Upside Down (2012)

Upside-Down

 

Dave’s 3-Word Review:
Finally, some originality

We are always tired of seeing the same old stuff slapped on the silver screen week after week. We settle with it and give reasoning as to why we watch them – oh well a lot of this movie has been seen and done before, but this one scene…oh man, this one scene is so original. The movie business is just not as flourishing as it used to be because simply put, we’ve done it all before, or most of it rather. It takes a creative mind to come up with something very unique. Upside Down is one of those special films where you just think…finally. Finally it’s a movie where Dwayne Johnson doesn’t show up cracking his half smile. Finally a bunch of kids don’t head to a cabin in the woods where they are sure to die. Finally we are left with a movie that doesn’t make itself obvious as to its own direction. Finally, some originality.

First – some facts to catch up: in a fictional solar system, two planets both revolve around the sun together in perfect harmony. They are so close to each other that people can see and talk to each other from planet to planet. There are interconnecting buildings where people from both worlds work separately, seemingly mirror image. The wealthy consider the world they live in “up top” while the poor are considered “down low”.  Here’s where it gets tricky, the gravity itself has a rule in this particular circumstance – here is the rules I pulled from Wikipedia:

  1. All matter is pulled by the gravity of the world that it comes from, and not the other.
  2. An object’s weight can be offset by matter from the opposite world (inverse matter).
  3. After some time in contact, matter in contact with inverse matter burns.

So what’s the actual plot? The plot is simply a romance based solely on those three rules. Adam (Jim Sturgess) is in love with Eden (Kirsten Dunst), and Eden is in love with Adam. It’s been this way for years. There are strict rules that forbid communication between the two worlds, but love can’t keep these two apart. When armies shoot Eden out of the sky as she was climbing back to her world, she hit her head and lost her memory. Adam decides to use inverse matter to walk on her world and have her fall in love with him all over again. However, history does have a way of repeating itself.

Ok, so first of all, the science in this film is all off. Angry Birds Space has better physics than this movie ever did. Why objects wouldn’t transfer gravitational pull between planets is beyond me, but it is central to the plot, and the movie is science-fiction/fantasy, so I’ll go ahead and give that one a “get out of jail free” card. Heck, the rules are really well thought-up anyways, and may remind people of Isaac Asimov’s works, and the rules of robotics. However, if you miss these rules spoken aloud in the beginning, you may be really confused as the movie progresses, so listen close.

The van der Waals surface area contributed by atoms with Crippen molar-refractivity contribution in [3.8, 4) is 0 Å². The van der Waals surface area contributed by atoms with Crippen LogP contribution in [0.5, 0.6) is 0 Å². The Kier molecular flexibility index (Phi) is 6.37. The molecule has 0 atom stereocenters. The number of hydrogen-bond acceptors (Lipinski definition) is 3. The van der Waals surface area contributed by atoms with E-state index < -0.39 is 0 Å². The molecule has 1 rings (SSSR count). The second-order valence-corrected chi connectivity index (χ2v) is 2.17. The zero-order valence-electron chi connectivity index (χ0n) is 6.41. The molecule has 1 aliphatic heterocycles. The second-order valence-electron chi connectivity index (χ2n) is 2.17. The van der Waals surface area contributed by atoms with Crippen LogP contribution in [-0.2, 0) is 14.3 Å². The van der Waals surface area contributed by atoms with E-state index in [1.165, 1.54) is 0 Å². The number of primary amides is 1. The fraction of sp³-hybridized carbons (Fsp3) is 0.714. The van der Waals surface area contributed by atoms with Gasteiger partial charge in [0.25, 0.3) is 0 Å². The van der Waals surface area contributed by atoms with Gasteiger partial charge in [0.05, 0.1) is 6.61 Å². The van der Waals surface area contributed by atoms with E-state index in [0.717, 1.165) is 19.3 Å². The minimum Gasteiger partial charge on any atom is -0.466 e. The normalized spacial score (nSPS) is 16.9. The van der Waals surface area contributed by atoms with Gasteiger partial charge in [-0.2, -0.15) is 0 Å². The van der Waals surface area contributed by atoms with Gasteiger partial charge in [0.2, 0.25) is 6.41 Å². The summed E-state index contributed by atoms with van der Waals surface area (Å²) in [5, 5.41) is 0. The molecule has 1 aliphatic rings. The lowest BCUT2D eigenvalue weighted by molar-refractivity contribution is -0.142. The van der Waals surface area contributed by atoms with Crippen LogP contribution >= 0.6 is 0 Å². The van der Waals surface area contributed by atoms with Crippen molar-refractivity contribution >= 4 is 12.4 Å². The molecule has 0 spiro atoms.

I shouldn’t say this movie is completely original, because there is some really well hidden Romeo and Juliet references. Star crossed lovers, their people are in feud with each other and seemingly forbid each other from being together, so on and so forth. This isn’t a super sci-fi version of the Shakespeare play though, it just may have borrowed some classic themes.

The visuals in this movie are intense. Not only when thinking up a believable look between two mirroring planets, but the scenery and lighting and everything are immaculate. The only problem is that looking at too many scenes upside down can get frustrating, even headache-inducing. Have you ever watched TV laying down and wished the TV itself was lying flat on its side? Well, it’s kind of like that, only upside down. That being said, you do get used to the way that it is done.

Upside Down is a rare film that takes getting used to, but once you are warmed up to the idea, then I really believe that you will enjoy this flick.

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